Riis: That’s always going to be a risk. There are always going to be safety issues in food. And professionals in the industry led by people like Sherrill know how to protect us from that. But consumers’ perceptions of those processes are very different from the nuanced reality Sherrill is describing.
“All poultry that end up on your plate is antibiotic-free. What we’re talking about is they’re not using antibiotics during the life of that bird.”–Sherrill Davison
Knowledge@Wharton: Is that a fair statement? What happened at Chipotle could just as easily happen in the next several months to a McDonald’s or a TGI Friday’s.
Davison: That’s correct, and that’s where the veterinarian comes in. You just talked about local sourcing. That’s one area I do have a concern about with some of these smaller flocks where they don’t have veterinary input. I’m urging those folks … to [develop] a relationship with a veterinarian so we can make sure they have safe food.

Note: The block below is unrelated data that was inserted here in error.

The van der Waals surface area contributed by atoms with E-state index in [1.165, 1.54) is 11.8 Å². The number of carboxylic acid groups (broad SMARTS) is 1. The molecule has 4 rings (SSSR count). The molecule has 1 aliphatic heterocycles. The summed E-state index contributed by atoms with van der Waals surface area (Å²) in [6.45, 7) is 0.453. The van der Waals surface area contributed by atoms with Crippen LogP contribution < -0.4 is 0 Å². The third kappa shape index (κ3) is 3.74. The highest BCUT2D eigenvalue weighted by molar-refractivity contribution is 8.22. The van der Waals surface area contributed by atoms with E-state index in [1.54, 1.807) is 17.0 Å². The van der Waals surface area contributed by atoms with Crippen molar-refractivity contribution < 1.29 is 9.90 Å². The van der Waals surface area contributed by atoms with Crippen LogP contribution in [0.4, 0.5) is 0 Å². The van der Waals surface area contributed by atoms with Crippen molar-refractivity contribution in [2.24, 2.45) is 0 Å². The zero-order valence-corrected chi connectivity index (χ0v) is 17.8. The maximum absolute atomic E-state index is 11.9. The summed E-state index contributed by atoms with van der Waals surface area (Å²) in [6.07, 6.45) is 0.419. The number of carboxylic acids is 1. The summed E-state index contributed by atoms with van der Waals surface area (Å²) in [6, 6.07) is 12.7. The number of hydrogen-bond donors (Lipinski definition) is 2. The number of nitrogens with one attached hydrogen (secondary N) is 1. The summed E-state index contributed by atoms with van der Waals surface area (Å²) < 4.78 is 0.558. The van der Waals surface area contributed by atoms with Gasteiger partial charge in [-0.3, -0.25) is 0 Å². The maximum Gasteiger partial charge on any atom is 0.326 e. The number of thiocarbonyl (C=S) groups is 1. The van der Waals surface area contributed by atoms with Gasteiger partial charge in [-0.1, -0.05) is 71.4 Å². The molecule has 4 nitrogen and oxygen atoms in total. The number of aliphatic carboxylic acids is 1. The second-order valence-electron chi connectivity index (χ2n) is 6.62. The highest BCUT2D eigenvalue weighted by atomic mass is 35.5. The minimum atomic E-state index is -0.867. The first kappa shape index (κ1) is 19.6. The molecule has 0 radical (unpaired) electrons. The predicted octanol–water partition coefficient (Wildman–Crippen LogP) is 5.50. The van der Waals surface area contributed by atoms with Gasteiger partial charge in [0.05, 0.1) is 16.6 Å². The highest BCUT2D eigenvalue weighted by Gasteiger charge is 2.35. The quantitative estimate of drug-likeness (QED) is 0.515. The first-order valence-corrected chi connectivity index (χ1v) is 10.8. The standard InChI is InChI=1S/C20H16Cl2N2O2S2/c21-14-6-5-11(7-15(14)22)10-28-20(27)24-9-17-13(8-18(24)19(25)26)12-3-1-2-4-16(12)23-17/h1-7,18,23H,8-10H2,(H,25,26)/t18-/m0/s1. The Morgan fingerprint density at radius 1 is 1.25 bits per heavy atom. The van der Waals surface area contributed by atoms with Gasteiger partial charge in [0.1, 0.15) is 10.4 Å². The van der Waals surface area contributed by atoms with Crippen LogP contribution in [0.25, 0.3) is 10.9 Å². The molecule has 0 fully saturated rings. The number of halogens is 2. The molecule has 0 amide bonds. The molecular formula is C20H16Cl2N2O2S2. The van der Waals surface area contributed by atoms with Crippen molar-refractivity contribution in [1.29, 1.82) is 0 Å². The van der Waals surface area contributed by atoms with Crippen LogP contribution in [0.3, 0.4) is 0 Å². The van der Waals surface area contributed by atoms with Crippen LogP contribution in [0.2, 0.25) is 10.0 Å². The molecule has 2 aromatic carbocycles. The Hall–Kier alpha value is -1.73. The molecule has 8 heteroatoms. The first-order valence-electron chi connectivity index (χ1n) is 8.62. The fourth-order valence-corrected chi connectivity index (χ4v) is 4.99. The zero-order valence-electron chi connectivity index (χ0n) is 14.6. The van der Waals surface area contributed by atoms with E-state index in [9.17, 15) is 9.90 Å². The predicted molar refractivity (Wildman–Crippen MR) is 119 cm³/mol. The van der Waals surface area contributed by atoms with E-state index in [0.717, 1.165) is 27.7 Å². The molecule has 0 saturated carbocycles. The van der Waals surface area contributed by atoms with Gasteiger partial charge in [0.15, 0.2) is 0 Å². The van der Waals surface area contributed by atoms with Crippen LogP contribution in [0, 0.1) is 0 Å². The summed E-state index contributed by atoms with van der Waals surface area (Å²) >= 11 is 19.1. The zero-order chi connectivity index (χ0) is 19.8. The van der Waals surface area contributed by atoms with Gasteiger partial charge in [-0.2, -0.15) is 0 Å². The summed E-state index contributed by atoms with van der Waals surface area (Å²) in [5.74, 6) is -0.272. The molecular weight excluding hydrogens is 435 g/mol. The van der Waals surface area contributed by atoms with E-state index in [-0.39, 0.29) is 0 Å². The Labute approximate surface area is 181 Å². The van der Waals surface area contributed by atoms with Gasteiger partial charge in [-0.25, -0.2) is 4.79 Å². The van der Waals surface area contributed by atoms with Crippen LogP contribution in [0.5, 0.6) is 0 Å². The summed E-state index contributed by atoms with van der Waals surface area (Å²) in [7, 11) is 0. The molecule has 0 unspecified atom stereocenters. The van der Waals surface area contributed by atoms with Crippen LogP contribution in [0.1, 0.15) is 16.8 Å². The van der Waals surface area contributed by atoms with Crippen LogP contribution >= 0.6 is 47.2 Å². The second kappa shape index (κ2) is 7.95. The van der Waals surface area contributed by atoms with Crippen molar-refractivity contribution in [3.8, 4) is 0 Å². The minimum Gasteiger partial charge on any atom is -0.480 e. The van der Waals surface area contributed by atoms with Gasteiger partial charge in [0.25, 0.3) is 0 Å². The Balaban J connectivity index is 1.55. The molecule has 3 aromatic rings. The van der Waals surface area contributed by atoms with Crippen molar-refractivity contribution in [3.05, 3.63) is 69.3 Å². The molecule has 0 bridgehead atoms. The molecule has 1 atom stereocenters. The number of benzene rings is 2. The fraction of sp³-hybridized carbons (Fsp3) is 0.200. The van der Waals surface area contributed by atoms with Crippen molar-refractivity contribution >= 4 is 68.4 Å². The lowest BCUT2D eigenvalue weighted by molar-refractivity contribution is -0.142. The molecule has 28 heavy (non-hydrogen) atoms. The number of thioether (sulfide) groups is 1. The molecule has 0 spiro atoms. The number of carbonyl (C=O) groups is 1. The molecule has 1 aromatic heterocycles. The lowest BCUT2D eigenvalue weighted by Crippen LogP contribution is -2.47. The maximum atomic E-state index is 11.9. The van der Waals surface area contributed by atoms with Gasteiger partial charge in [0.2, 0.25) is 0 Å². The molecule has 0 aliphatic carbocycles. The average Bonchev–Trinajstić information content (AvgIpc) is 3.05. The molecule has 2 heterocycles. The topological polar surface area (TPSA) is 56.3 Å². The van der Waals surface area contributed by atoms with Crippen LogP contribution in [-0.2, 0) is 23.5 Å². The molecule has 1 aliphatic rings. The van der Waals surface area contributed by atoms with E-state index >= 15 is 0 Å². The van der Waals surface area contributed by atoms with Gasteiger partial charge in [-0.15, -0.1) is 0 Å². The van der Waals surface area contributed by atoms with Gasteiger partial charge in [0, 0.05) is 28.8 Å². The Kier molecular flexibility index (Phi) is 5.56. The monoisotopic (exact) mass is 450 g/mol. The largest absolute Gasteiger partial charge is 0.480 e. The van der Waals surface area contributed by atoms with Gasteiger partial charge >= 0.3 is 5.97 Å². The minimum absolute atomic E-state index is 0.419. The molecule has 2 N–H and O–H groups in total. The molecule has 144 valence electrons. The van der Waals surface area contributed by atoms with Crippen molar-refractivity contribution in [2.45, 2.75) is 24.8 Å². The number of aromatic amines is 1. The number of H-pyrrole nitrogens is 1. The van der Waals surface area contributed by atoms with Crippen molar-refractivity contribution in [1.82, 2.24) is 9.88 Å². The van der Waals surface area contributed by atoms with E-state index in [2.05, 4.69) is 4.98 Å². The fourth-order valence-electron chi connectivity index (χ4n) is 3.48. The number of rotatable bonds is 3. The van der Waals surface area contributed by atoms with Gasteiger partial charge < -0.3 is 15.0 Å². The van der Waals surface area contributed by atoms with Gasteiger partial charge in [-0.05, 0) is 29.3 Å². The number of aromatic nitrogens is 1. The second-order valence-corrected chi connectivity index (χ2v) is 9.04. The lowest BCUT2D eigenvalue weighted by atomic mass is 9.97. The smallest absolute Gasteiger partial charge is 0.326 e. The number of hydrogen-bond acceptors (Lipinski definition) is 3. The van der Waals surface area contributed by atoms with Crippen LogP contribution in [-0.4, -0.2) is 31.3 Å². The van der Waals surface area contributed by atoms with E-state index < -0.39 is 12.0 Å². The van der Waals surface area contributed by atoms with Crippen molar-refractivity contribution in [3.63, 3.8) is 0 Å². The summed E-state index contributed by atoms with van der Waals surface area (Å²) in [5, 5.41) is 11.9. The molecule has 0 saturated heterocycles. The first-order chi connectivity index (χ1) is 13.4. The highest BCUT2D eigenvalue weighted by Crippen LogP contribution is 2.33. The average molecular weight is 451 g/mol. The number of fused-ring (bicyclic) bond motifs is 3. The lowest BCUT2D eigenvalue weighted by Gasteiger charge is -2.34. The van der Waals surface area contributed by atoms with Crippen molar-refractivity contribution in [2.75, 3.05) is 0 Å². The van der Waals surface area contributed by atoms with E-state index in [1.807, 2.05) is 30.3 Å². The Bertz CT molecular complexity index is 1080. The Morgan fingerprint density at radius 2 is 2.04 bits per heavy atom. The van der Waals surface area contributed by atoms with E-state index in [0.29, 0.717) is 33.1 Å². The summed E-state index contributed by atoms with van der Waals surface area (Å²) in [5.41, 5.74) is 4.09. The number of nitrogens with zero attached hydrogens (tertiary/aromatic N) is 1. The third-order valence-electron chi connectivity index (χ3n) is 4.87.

Knowledge@Wharton: How many farms like that are out there?
Davison: We don’t know the numbers, but we know that they’re growing.
Knowledge@Wharton: One article I read said McDonald’s is trying to become a premium, fast casual chain. Is that something that’s possible?
Riis: It’ll be a slow play, but it’s a direction that they feel they need to go, and it’s certainly a direction that they can go. The biggest place where fast casual plays out is in the interiors of the restaurants. Do they look and feel more comfortable? Are they a place where you would like to sit with a coffee and work on your computer and have it not just be a place where there are kids running around eating their chicken nuggets and french fries? They have made some efforts to create interiors that look and feel like that.